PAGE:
• Half of councillors believe planning departments are not adequately resourced;
  • 58% of councillors with Green Belt in their area think that their council will allocate Green Belt land for housing in the next five years;
  • The National Planning Policy Framework does not appear to be having the positive impact it was intended to have on design quality – with only 18% of councillors feeling design has improved since the NPPF was drawn up, and only 12% of councillors think that the loosening of planning restrictions has had a positive effect.

Housing White Paper

There are concerns the new Housing White Paper, expected later this month, could make matters worse, if it sets rigid housing numbers for local plans which don’t take account of local factors such as Green Belt and Areas of Outstanding Natural Beauty.

As the Government puts the final touches to the Housing White Paper, the National Trust and LGiU hope that Ministers will take a number of sensible steps to improve the confidence that councillors have in the way the planning system works, including:

  • More resources for Local Planning Authorities to help get local plans in place;
  • Stronger Government backing for councils setting design standards;
  • A smart approach to meeting housing need which allows councils to recognise local constraints and focuses development in the most appropriate places.

Jonathan Carr-West, Chief Executive of the LGiU, said: “The planning system is one of the fundamental pillars of local democracy, allowing communities to help shape the physical structure of the places they live. Councillors are the most important link between communities and that system. Our survey with the National Trust shows that many councillors feel that this democratic tool is at risk of being undermined.”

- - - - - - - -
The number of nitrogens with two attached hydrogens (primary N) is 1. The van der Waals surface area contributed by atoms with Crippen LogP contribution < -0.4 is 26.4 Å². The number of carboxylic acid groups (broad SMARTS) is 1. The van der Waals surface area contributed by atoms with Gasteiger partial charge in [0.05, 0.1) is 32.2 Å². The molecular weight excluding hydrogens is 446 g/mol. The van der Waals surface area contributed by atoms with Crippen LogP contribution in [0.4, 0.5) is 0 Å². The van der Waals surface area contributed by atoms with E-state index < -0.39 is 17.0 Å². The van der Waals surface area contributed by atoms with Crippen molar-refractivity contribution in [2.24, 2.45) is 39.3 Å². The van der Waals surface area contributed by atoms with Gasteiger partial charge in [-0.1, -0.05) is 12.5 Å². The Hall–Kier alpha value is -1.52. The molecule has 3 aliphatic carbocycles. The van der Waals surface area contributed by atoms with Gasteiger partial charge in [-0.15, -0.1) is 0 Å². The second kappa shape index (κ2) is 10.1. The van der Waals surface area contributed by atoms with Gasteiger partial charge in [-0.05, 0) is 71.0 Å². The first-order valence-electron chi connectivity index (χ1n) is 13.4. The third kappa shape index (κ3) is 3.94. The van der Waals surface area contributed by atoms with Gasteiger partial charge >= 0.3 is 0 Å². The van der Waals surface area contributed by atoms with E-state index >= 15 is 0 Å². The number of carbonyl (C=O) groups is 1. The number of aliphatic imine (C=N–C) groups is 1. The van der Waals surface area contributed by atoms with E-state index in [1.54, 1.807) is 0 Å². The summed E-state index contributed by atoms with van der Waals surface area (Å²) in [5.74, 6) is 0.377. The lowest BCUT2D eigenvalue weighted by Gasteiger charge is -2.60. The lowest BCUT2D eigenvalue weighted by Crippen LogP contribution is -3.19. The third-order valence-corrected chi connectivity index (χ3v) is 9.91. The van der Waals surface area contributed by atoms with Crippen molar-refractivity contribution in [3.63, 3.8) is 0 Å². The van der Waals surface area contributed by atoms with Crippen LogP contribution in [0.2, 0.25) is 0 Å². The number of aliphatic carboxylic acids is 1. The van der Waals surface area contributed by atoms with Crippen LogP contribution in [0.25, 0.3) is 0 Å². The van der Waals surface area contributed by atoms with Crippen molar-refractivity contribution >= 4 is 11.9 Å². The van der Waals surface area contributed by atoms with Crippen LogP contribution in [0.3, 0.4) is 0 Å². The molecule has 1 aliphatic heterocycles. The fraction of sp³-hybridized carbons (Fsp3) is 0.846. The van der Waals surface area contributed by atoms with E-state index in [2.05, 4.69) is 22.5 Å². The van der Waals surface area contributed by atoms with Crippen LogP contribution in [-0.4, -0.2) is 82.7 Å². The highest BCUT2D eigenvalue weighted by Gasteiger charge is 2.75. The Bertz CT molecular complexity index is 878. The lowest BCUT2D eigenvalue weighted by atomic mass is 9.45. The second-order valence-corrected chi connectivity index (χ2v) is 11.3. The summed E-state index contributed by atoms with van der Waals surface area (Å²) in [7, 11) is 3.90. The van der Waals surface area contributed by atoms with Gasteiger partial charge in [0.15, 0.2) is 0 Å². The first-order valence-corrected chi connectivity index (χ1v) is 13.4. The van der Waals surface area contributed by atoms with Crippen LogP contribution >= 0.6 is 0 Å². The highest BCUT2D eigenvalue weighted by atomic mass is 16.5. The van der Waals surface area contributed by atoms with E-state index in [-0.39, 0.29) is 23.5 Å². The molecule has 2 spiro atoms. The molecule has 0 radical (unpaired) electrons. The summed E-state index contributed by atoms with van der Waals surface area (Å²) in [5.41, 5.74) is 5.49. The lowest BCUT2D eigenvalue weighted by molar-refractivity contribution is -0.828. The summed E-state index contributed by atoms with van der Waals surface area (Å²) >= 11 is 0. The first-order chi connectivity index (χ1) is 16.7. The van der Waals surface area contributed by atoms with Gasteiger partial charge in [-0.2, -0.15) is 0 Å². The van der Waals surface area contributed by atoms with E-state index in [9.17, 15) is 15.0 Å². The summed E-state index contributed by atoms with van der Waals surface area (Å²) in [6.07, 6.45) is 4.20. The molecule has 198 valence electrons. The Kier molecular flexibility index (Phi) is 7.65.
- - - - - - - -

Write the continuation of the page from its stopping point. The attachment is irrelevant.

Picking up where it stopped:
Ingrid Samuel, Historic Environment Director at the National Trust, said:“It’s now almost 5 years after the Government’s planning framework was adopted, so it’s worrying that councillors feel it hasn’t delivered the localism that was promised. If ministers are serious about Local Plans being at the heart of the planning system, then they should invest in council planning teams and use the Housing White Paper to give them the tools to deliver good quality housing in the right places.”

National Trust appoints specialists to protect Hardwick Hall

The National Trust has appointed landscape architecture specialists Cookson and Tickner to develop a proposal to mitigate HS2’s impact on Hardwick Hall in Derbyshire, and to integrate the high speed rail line into the historic landscape.

An aerial view of Hardwick Hall, Derbyshire. The Hardwick estate is made of of stunning houses and beautiful landscapes.

An aerial view of Hardwick Hall, Derbyshire. Credit National Trust/John Miller.